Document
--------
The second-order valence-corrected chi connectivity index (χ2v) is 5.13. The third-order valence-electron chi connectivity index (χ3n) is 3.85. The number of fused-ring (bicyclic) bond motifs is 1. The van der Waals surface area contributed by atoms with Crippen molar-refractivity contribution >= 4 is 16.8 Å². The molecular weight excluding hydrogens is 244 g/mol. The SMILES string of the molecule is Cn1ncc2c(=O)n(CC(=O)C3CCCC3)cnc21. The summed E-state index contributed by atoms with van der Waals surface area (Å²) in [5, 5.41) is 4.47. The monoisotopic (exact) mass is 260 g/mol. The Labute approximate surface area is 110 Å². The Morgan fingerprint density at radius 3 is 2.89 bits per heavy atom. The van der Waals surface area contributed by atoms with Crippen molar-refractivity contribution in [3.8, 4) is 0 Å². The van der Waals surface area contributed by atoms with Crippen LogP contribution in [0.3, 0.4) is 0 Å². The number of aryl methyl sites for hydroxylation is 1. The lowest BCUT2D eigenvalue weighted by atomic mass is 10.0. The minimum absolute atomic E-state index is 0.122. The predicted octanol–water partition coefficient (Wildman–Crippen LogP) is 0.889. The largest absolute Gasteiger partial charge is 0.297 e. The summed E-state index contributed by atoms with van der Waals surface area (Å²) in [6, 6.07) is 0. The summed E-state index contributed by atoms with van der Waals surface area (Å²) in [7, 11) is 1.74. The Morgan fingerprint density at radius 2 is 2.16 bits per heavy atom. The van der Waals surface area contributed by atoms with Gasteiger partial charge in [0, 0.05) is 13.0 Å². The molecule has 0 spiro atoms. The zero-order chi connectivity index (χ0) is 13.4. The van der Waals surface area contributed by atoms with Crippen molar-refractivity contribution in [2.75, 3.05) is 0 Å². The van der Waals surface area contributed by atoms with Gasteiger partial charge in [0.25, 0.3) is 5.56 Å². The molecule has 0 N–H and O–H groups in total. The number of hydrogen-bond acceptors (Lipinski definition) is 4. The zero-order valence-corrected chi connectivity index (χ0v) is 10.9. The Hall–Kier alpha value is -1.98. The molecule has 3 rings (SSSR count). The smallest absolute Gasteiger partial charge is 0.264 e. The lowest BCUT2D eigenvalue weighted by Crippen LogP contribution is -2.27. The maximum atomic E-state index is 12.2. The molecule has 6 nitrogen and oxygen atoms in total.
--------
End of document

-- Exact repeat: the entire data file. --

The second-order valence-corrected chi connectivity index (χ2v) is 5.13. The third-order valence-electron chi connectivity index (χ3n) is 3.85. The number of fused-ring (bicyclic) bond motifs is 1. The van der Waals surface area contributed by atoms with Crippen molar-refractivity contribution >= 4 is 16.8 Å². The molecular weight excluding hydrogens is 244 g/mol. The SMILES string of the molecule is Cn1ncc2c(=O)n(CC(=O)C3CCCC3)cnc21. The summed E-state index contributed by atoms with van der Waals surface area (Å²) in [5, 5.41) is 4.47. The monoisotopic (exact) mass is 260 g/mol. The Labute approximate surface area is 110 Å². The Morgan fingerprint density at radius 3 is 2.89 bits per heavy atom. The van der Waals surface area contributed by atoms with Crippen molar-refractivity contribution in [3.8, 4) is 0 Å². The van der Waals surface area contributed by atoms with Crippen LogP contribution in [0.3, 0.4) is 0 Å². The number of aryl methyl sites for hydroxylation is 1. The lowest BCUT2D eigenvalue weighted by atomic mass is 10.0. The minimum absolute atomic E-state index is 0.122. The predicted octanol–water partition coefficient (Wildman–Crippen LogP) is 0.889. The largest absolute Gasteiger partial charge is 0.297 e. The summed E-state index contributed by atoms with van der Waals surface area (Å²) in [6, 6.07) is 0. The summed E-state index contributed by atoms with van der Waals surface area (Å²) in [7, 11) is 1.74. The Morgan fingerprint density at radius 2 is 2.16 bits per heavy atom. The van der Waals surface area contributed by atoms with Gasteiger partial charge in [0, 0.05) is 13.0 Å². The molecule has 0 spiro atoms. The zero-order chi connectivity index (χ0) is 13.4. The van der Waals surface area contributed by atoms with Crippen molar-refractivity contribution in [2.75, 3.05) is 0 Å². The van der Waals surface area contributed by atoms with Gasteiger partial charge in [0.25, 0.3) is 5.56 Å². The molecule has 0 N–H and O–H groups in total. The number of hydrogen-bond acceptors (Lipinski definition) is 4. The zero-order valence-corrected chi connectivity index (χ0v) is 10.9. The Hall–Kier alpha value is -1.98. The molecule has 3 rings (SSSR count). The smallest absolute Gasteiger partial charge is 0.264 e. The lowest BCUT2D eigenvalue weighted by Crippen LogP contribution is -2.27. The maximum atomic E-state index is 12.2. The molecule has 6 nitrogen and oxygen atoms in total.